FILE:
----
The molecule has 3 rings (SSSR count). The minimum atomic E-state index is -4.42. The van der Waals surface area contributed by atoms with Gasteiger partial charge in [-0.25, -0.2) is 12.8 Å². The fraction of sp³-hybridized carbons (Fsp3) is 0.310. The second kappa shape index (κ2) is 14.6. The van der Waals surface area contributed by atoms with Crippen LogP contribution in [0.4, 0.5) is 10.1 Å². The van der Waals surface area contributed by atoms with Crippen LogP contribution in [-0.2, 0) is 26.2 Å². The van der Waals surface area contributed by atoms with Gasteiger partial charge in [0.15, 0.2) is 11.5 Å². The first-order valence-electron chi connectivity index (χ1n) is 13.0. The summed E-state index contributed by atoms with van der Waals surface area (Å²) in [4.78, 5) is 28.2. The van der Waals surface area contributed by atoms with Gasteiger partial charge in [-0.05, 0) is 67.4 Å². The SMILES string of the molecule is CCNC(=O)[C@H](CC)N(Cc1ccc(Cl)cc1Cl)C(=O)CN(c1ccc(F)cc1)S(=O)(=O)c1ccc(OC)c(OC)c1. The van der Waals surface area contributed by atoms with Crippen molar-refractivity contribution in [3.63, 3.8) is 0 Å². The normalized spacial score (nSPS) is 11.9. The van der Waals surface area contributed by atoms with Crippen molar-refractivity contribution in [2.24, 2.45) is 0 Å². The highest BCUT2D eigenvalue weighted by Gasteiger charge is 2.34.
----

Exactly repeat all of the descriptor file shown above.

The molecule has 3 rings (SSSR count). The minimum atomic E-state index is -4.42. The van der Waals surface area contributed by atoms with Gasteiger partial charge in [-0.25, -0.2) is 12.8 Å². The fraction of sp³-hybridized carbons (Fsp3) is 0.310. The second kappa shape index (κ2) is 14.6. The van der Waals surface area contributed by atoms with Crippen LogP contribution in [0.4, 0.5) is 10.1 Å². The van der Waals surface area contributed by atoms with Crippen LogP contribution in [-0.2, 0) is 26.2 Å². The van der Waals surface area contributed by atoms with Gasteiger partial charge in [0.15, 0.2) is 11.5 Å². The first-order valence-electron chi connectivity index (χ1n) is 13.0. The summed E-state index contributed by atoms with van der Waals surface area (Å²) in [4.78, 5) is 28.2. The van der Waals surface area contributed by atoms with Gasteiger partial charge in [-0.05, 0) is 67.4 Å². The SMILES string of the molecule is CCNC(=O)[C@H](CC)N(Cc1ccc(Cl)cc1Cl)C(=O)CN(c1ccc(F)cc1)S(=O)(=O)c1ccc(OC)c(OC)c1. The van der Waals surface area contributed by atoms with Crippen molar-refractivity contribution in [3.63, 3.8) is 0 Å². The normalized spacial score (nSPS) is 11.9. The van der Waals surface area contributed by atoms with Crippen molar-refractivity contribution in [2.24, 2.45) is 0 Å². The highest BCUT2D eigenvalue weighted by Gasteiger charge is 2.34.